DIETARY SUPPLEMENTATION's EFFECT ON HIV PROGRESSION
This article was originally published in The Tan Sheet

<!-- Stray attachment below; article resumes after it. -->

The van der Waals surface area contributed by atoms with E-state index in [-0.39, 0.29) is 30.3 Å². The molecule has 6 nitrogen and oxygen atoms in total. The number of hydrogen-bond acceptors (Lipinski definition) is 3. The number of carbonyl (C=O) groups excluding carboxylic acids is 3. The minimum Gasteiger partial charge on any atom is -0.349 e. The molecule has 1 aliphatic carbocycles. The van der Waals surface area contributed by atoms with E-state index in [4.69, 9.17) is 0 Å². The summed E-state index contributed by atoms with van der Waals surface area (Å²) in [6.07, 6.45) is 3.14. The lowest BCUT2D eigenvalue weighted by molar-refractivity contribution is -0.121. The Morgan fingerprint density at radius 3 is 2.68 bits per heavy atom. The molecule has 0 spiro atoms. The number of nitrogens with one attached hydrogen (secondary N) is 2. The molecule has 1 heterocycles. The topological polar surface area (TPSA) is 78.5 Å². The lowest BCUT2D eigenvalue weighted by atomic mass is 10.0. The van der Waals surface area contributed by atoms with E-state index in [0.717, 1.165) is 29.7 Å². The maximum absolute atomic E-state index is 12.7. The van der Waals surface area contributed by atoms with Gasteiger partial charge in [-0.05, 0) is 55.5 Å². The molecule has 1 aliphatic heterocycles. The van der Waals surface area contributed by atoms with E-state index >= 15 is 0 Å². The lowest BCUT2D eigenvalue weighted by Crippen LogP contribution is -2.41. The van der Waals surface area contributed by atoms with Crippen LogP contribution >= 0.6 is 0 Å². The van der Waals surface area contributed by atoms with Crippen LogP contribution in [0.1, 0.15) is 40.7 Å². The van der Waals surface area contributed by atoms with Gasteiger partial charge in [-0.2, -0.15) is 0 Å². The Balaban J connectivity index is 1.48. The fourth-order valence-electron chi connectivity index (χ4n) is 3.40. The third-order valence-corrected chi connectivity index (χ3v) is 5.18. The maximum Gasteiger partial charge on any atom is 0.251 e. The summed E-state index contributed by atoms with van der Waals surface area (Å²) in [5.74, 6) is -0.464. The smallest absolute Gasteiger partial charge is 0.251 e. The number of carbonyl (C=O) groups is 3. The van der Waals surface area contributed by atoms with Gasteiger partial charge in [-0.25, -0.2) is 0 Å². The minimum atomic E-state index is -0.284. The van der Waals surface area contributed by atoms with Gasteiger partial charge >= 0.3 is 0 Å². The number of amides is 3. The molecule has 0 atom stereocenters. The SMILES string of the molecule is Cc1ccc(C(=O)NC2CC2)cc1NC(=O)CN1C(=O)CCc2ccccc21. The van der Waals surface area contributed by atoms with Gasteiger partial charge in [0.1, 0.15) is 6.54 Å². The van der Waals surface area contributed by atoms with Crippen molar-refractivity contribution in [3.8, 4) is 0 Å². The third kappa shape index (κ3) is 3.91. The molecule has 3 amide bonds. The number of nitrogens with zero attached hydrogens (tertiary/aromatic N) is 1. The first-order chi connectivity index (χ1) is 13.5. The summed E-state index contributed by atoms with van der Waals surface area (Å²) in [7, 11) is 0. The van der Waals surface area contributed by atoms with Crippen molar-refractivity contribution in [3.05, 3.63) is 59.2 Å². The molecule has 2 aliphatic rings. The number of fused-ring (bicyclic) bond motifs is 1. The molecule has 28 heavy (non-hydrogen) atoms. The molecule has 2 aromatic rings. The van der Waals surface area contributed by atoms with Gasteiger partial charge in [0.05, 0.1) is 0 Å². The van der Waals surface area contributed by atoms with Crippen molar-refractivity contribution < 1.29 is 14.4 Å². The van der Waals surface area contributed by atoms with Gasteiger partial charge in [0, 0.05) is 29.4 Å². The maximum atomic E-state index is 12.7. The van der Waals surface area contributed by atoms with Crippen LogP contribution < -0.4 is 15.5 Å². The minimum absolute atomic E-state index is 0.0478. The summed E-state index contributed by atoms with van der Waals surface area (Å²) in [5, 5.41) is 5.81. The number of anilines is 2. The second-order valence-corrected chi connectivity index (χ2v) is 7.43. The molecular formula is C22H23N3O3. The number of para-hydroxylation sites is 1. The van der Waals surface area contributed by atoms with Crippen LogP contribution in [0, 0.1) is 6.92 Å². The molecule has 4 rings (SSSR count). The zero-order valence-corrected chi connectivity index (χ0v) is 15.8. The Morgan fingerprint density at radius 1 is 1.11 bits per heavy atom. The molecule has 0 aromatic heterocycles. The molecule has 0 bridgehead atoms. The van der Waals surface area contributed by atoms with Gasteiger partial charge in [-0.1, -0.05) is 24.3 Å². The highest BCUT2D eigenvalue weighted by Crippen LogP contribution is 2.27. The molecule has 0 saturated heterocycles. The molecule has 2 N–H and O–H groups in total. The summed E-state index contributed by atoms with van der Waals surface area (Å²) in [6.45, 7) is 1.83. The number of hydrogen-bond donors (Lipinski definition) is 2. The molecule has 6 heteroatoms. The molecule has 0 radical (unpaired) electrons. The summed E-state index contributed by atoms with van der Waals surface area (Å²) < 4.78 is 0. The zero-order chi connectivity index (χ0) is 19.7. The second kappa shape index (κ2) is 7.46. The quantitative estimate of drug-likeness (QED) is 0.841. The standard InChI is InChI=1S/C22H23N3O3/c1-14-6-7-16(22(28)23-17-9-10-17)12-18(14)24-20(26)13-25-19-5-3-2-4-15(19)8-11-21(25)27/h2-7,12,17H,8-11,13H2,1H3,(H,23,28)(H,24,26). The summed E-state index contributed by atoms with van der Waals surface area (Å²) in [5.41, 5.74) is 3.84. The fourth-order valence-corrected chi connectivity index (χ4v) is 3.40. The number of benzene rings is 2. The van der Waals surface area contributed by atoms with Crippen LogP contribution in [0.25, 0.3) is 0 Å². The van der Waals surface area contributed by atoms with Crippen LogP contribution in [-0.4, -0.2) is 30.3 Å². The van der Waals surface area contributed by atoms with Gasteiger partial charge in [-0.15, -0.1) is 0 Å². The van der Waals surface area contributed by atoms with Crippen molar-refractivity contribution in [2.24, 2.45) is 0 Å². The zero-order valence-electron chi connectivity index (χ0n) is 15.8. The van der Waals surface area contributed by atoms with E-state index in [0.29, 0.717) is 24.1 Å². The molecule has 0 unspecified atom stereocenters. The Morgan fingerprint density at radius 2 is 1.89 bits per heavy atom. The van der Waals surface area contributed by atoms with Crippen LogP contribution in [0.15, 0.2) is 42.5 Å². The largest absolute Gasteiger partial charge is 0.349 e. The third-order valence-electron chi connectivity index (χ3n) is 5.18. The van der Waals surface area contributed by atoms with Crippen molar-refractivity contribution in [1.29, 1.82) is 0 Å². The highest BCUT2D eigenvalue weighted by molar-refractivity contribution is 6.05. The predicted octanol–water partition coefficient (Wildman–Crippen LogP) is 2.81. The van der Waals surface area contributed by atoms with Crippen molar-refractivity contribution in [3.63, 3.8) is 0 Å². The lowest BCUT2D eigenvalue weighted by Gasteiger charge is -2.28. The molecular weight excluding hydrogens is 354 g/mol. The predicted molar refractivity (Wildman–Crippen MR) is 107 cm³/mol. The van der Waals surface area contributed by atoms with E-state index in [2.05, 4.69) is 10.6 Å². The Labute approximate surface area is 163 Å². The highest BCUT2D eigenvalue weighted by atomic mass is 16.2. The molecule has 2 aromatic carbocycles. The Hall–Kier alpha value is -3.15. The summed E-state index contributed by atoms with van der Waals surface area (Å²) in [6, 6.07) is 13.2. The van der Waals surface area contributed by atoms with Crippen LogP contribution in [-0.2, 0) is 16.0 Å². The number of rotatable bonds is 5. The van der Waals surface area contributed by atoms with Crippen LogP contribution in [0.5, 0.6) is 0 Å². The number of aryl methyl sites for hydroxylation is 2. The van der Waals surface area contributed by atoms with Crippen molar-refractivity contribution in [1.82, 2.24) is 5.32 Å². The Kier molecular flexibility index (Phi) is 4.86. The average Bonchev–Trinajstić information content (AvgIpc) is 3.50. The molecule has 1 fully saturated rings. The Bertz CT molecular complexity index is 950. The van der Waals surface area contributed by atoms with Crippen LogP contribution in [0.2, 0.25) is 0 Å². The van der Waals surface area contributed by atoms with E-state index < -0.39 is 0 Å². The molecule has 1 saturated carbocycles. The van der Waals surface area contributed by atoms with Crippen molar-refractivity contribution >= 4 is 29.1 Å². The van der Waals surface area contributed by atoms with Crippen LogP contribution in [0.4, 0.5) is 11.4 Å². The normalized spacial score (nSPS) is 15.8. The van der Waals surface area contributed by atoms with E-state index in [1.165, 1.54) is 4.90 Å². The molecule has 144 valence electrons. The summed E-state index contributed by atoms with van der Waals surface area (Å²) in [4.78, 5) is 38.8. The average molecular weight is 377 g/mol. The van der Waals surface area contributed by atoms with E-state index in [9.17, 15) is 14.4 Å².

DIETARY SUPPLEMENTATION's EFFECT ON HIV PROGRESSION is the aim of a proposed 10,000-participant trial announced by Julie Buring, MD, Brigham and Women's Hospital, at the Nov. 10 Conference on Oxidative Stress in HIV/AIDS, held in Bethesda, Md. The proposed trial is intended to "evaluate the effects of nutritional supplementation with a number of agents such as vitamin E, C, B, B, beta carotene and/or zinc alone and in combination on AIDS progression among asymptomatic, HIV-positive individuals," Buring explained. A randomized, double-blind clinical trial, Buring's proposed study would be conducted entirely by mail, with an introductory letter sent to eligible participants explaining the trial's 2 factorial design and objectives. According to Buring, progression to disease is targeted as the trial's endpoint, rather than mortality. In an attempt to determine compliance, three months of "recognizant" pills (not the active agent) will be given to willing participants. At the end of the period, people taking the pills at least two-thirds of the time will then be randomized for treatment. Patients will be given monthly calendar pill packs with appropriate dosage marked per day, which, Buring stated, "helps with compliance, especially for asymptomatic participants." A follow-up questionnaire will be sent every six months "asking about compliance of the regimen, relevant medical outcomes and the use of other medications and side effects," Buring noted. Instead of receiving placebo, the control group for each agent will be given, in the form of a multivitamin, the Recommended Dietary Allowance (RDA) of the agents involved. According to Buring, the participants will be divided into 128 groups of equal size, with all groups receiving multivitamins, and 127 receiving one or more single vitamin supplements. Commenting on the statistical power of the trial, Buring noted that "any one of these six agents is being tested at an adequate power to detect a 20% benefit . . . for each agent alone," adding that "in combination, we begin to get to the point that what we could do is suggest that two agents are better than one, or three, or all the antioxidants are better than the B vitamins." Buring also stressed the importance of such a large sample size to legitimately detect an advantageous result from the many possible combinations. The funding sources for the study have not yet been defined. Although the National Institutes of Health has expressed interest in the trial, Buring noted that NIH is "richer on interest than [it is] on money." She added, however, that the trial organizers are "working with AmFAR [the American Foundation for AIDS Research] and trying to get [support] from a number of different directions." The estimated yearly cost of the trial is $ 800,000 -- $ 80 per participant. The proposed trial drew strong support from conference chairman Howard Greenspan, MD, LGD Biomedical Group. Referring to the trial's design as "wonderful," Greenspan stated at a press session following the conference that "it's the kind of trial that really needs to be done to . . . start understanding the effects of [vitamin] supplementation" on HIV progression. Although Greenspan acknowledged that the overall cost is high and a funding commitment is difficult to obtain, he declared: "Nevertheless, I don't think it's out of the realm of possibility . . . and in the interim maybe we look at other smaller trials -- other doctors are doing 150-patient trials or 200-patient trials with beta carotene or with vitamin E." He suggested that investigators look at [the nutrients] individually [to see] if any one [agent] has some effect [but] still continue looking at the combination." "I really do believe," Greenspan continued, "that it's a combination of therapies that is going to make a difference because the therapies are synergistic, but [regardless], they're all therapies aimed at returning oxidative balance to HIV- infected patients." In a related conference presentation, Gregg Coodley, Oregon Health Science University, reported the results of a double-blind, placebo-controlled trial "designed to test the efficacy of beta carotene in raising CD4 counts in HIV-infected patients." According to Coodley, 21 randomized, HIV-seropositive patients (20 men and one woman) were given either 180 mg of beta carotene or placebo daily for four weeks, followed by the reverse treatment for the next four weeks. Data demonstrated that the "absolute CD4 count, absolute CD4/CD8 ratio, total and B-lymphocytes all increased on [beta] carotene and fell during placebo," although the "differences did not reach statistical significance," according to an abstract. During his address, Coodley noted the controversy surrounding the question of whether the benefit obtained from beta carotene is through "a retinoid (vitamin A) or an alternative mechanism." Based on his study results, Coodley maintained that beta carotene has "an independent effect from vitamin A." However, he also suggested the need for further study in this area. Also at the conference, Herbert Pierson, MS/PhD, Preventive Nutrition Consultants, Inc., expounded the value of licorice root and garlic as antioxidant-containing "designer foods" against HIV. Using the results of past studies as evidence, Pierson stated that some of the phytochemicals in licorice root extract (i.e., triterpenoids, isoflavones, chalcones, flavonoids and acetophenomes) and garlic extract (i.e., S-allyl cysteine, diallyl disulfide, F4 protein, gamma-glutamyl alkenyl cysteines, fructans and vinyl dithiins) "help inhibit the virus; some help restore lost cellular functions; some possess direct antioxidant activity; and others stimulate endogenous antioxidant defenses and immunity."
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